Along the red folds of the Ranges are hidden picturesque gorges with shady grounds. The place has a charming old gold-rush town to poke around, tiny and quirky museums, some nice wildlife parks, and a few cattle stations that take in visitors. A particularly quirky sight is the roadside shrine for Terry Michael Gill (1954 – 1998), a well known motorcyclist, on the Ross Highway in the East MacDonnell Ranges.
There are also some lovely hiking trails that does well to entice and get that red dust on the boots, and of course, one of the world’s top 10 desert golf courses.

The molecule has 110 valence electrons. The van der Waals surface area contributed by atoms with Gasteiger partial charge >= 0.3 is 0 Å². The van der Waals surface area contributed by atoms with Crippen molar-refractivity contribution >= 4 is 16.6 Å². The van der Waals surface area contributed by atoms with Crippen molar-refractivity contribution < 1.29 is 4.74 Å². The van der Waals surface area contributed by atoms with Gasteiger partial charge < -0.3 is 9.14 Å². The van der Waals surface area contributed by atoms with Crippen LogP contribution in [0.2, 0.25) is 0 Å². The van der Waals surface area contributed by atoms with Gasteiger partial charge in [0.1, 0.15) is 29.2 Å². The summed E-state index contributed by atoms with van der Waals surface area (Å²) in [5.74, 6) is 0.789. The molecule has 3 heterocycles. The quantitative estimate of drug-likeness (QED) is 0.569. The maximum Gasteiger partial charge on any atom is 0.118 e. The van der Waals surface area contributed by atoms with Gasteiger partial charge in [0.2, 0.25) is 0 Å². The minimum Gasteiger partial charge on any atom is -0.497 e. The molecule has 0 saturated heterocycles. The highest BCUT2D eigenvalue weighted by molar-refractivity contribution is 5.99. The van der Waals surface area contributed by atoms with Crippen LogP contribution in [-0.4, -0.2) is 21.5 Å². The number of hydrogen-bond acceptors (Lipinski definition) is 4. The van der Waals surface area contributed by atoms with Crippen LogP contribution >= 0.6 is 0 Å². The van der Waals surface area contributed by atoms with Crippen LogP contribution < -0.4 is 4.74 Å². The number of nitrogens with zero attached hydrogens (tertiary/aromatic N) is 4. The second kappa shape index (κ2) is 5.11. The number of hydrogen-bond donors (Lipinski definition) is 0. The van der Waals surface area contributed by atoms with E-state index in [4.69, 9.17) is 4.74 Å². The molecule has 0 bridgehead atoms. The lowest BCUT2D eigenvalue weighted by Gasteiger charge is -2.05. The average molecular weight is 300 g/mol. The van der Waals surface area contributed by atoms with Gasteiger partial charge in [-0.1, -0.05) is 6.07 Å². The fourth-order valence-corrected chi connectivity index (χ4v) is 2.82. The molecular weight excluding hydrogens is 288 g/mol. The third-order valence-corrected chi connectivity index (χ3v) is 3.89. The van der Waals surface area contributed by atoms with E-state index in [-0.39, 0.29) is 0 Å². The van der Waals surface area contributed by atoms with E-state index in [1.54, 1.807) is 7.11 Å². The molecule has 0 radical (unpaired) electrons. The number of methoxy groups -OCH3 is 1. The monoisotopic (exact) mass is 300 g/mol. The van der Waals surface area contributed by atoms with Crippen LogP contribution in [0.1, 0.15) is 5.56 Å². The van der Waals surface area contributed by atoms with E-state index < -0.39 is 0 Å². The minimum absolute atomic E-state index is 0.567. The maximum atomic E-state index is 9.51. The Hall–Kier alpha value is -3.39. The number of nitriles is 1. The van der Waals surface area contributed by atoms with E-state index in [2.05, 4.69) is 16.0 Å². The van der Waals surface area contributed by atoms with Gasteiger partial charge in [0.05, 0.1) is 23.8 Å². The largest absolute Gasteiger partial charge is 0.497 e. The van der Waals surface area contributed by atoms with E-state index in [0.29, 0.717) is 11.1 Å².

Day 7 : Uluru National Park
Alice Springs to Uluru National Park (461 km, 6 hours 18 mins)
Perhaps one of the most visually stunning natural wonders in the world. The Uluru or the Uluru-Kata Tjuta National Park is a place so seeped in the harmony of human ethnicity and society with nature that it is often difficult for people from the outside world to fathom. This park certainly holds more within its breasts than just the Rock. Here live the mpressive Kata Tjuta (the Olgas), and the region shows itself of great cultural significance to the owners – the Pitjantjatjara and Yankuntjatjara aboriginal peoples (who prefer to be called as Anangu).
Out of the 500, 000 annual visitors, only a very few spend more than two days here, and many even whiz through within 24 hours. Talk of the abominable package tours. Considering the 461 long and flat kilometers traveled to get here from Alice, that is a shame.